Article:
Participants learn about the characteristics of life and conduct an experiment, searching for life in different soil samples.
|Hints for uses in your library||
Tips for Engaging Girls in STEM:
1) Use group work and collaboration to help engage children. Girls benefit from collaboration, especially when they can participate and communicate fairly. Girls are energized by the social part of science, working and learning together. This activity gives the children the opportunity to collaborate and work together in a fun and engaging social environment.
2) Encourage critical thinking. Girls gain confidence and trust in their own reasoning when encouraged to think critically. This activity provides an opportunity for children to use their observational skills and think critically about identifying signs of life.
3) Expose girls to female role models who have achieved in math and science in order to promote positive beliefs regarding women’s abilities. If possible, have a female speaker share the science of astrobiology, and how scientists look for life in the universe. This activity also provides activity pages, Scientist Spotlight pages, and Trading Cards featuring female (and male) astrobiologists as an additional resource to connect children with careers in science and to challenge existing stereotypes of scientists.
Searching for Life Activity Page
|Originating Source||Lunar and Planetary Institute|
[Suggest a book]
David Jefferis, Crabtree, 1999, ISBN: 0–7787–0049–6 This book presents the idea of life on other worlds showing evidence such as a meteorite that some scientists believe contains fossils of past life on Mars. It also includes sections on the origins of life, a look throughout the universe and designing an alien. For children ages 8–11.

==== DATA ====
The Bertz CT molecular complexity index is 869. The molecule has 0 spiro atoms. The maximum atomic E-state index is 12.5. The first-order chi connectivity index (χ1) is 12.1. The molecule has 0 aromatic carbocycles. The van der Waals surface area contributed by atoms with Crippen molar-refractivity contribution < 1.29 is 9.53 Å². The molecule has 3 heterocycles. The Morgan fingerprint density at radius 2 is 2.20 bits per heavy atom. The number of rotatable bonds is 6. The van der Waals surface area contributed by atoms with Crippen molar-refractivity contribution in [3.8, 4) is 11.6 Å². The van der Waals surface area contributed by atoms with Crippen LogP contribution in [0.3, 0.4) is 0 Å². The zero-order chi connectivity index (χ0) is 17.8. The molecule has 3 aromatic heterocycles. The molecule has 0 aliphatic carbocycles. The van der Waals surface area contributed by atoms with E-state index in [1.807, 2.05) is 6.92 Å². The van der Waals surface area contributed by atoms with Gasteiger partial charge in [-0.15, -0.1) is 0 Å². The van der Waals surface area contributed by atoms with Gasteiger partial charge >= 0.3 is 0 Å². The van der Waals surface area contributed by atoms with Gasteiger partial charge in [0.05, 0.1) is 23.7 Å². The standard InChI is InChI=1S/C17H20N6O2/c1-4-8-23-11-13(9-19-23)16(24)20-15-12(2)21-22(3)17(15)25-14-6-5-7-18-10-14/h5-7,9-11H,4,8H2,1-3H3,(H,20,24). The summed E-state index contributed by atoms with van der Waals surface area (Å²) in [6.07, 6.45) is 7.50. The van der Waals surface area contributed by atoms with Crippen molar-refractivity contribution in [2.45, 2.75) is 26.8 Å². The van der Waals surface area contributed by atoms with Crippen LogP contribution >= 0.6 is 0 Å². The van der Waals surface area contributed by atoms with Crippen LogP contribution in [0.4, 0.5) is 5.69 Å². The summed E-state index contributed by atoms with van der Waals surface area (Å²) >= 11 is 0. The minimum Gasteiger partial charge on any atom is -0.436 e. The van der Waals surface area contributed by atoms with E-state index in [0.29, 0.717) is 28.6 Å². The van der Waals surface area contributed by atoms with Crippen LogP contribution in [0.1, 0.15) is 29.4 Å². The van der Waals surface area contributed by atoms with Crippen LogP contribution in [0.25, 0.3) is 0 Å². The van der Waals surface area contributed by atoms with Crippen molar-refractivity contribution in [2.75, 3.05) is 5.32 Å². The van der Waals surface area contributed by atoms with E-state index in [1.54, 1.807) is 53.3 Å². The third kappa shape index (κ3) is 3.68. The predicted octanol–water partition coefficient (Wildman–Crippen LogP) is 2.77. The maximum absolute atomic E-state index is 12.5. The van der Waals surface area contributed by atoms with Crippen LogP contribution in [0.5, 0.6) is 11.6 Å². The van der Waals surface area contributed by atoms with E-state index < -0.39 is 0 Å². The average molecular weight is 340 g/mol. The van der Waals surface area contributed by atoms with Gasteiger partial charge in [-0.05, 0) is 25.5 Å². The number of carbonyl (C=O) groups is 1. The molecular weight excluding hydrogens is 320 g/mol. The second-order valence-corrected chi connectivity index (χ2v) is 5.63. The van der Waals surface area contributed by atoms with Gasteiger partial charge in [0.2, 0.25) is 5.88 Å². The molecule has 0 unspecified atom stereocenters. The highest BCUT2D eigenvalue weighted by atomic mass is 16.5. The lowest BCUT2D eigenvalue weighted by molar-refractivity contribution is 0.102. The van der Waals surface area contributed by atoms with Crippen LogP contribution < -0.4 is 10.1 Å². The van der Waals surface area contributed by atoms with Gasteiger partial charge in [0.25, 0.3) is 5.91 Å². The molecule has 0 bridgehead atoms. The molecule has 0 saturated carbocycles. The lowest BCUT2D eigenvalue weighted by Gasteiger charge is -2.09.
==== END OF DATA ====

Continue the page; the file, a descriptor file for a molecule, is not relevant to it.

Are We Alone? Scientists Search for Life in Space
Gloria Skurzynski, National Geographic Children’s Books, 2004, ISBN 079226567X Humans have always been fascinated with extraterrestrial life. Scientists look for it using telescopes, space missions, and planet explorations. They study extremophiles, organisms that live in extreme environments on Earth, in the hopes that they will lead us to a better understanding of how life may exist in space. For children ages 10 and up.
Astrobiologist (Weird Careers in Science)
Mary Firestone, Chelsea House Publishing, 2006, ISBN 0791089711 See how scientists from many different fields are all working to determine if there may be life beyond Earth. For children ages 10 and up.
Is There Life in Outer Space?
Isaac Asimov and Richard Hantula, Gareth Stevens Publishing, 2005, ISBN 0836839501 This book transports young astronomers into a realm of speculation, hypothesis, and conjecture about the possibility of life in outer space. For children ages 8 and up.
Life in Outer Space
Kim McDonald, Raintree, 2001, ISBN: 0–7398–2223–3 Topics covered include: what is astrobiology, life’s raw materials, extreme biology and searching for ET. Good images are included. Great book for children ages 7–12.
Life on Other Planets
Rhonda Donald, Children’s Press, 2004. ISBN 0531163741 A comprehensive look at the question of whether there is life on other planets, from the imaginative visions of fantasy novels and science fiction movies to the facts revealed by today's cutting–edge technology. For children ages 9–14.
Mars and the Search for Life
Elaine Scott, Clarion Books, 2008, ISBN 0618766952 Mars is a desolate, hostile world, with unbearably cold temperatures, no atmosphere to speak of, and violent dust storms — could there ever have been life there, in some form? For children ages 9 and up.
The Search for Extraterrestrial Life
Don Nardo, Lucent Books, 2006, ISBN 1590188322 Scientists have long suspected that the human race is not alone in the universe. This fascinating volume explores the scientific probabilities of extraterrestrial life and current scientific efforts to find it. For children ages 12 and up.